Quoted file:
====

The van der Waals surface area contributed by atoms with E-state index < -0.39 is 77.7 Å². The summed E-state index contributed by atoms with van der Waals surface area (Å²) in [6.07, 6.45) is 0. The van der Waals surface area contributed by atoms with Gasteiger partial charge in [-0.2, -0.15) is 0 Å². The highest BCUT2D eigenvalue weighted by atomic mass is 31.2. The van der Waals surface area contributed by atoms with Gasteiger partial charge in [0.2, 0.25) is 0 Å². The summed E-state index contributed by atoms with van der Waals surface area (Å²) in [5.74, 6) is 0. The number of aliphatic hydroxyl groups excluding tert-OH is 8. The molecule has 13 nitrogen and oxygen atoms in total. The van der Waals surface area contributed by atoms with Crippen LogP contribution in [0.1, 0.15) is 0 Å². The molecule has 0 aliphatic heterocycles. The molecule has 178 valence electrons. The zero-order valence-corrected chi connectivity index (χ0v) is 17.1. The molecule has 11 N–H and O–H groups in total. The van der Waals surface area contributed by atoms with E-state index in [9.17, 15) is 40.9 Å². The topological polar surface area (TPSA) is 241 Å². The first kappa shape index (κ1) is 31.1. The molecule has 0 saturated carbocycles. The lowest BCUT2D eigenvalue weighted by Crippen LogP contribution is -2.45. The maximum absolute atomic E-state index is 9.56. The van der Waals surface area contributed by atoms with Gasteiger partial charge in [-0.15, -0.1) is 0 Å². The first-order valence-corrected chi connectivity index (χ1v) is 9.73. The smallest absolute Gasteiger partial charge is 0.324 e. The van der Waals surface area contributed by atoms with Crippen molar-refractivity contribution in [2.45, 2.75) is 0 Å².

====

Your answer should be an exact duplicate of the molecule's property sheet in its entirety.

The van der Waals surface area contributed by atoms with E-state index < -0.39 is 77.7 Å². The summed E-state index contributed by atoms with van der Waals surface area (Å²) in [6.07, 6.45) is 0. The van der Waals surface area contributed by atoms with Gasteiger partial charge in [-0.2, -0.15) is 0 Å². The highest BCUT2D eigenvalue weighted by atomic mass is 31.2. The van der Waals surface area contributed by atoms with Gasteiger partial charge in [0.2, 0.25) is 0 Å². The summed E-state index contributed by atoms with van der Waals surface area (Å²) in [5.74, 6) is 0. The number of aliphatic hydroxyl groups excluding tert-OH is 8. The molecule has 13 nitrogen and oxygen atoms in total. The van der Waals surface area contributed by atoms with Crippen LogP contribution in [0.1, 0.15) is 0 Å². The molecule has 0 aliphatic heterocycles. The molecule has 178 valence electrons. The zero-order valence-corrected chi connectivity index (χ0v) is 17.1. The molecule has 11 N–H and O–H groups in total. The van der Waals surface area contributed by atoms with E-state index in [9.17, 15) is 40.9 Å². The topological polar surface area (TPSA) is 241 Å². The first kappa shape index (κ1) is 31.1. The molecule has 0 saturated carbocycles. The lowest BCUT2D eigenvalue weighted by Crippen LogP contribution is -2.45. The maximum absolute atomic E-state index is 9.56. The van der Waals surface area contributed by atoms with Gasteiger partial charge in [-0.15, -0.1) is 0 Å². The first-order valence-corrected chi connectivity index (χ1v) is 9.73. The smallest absolute Gasteiger partial charge is 0.324 e. The van der Waals surface area contributed by atoms with Crippen molar-refractivity contribution in [2.45, 2.75) is 0 Å².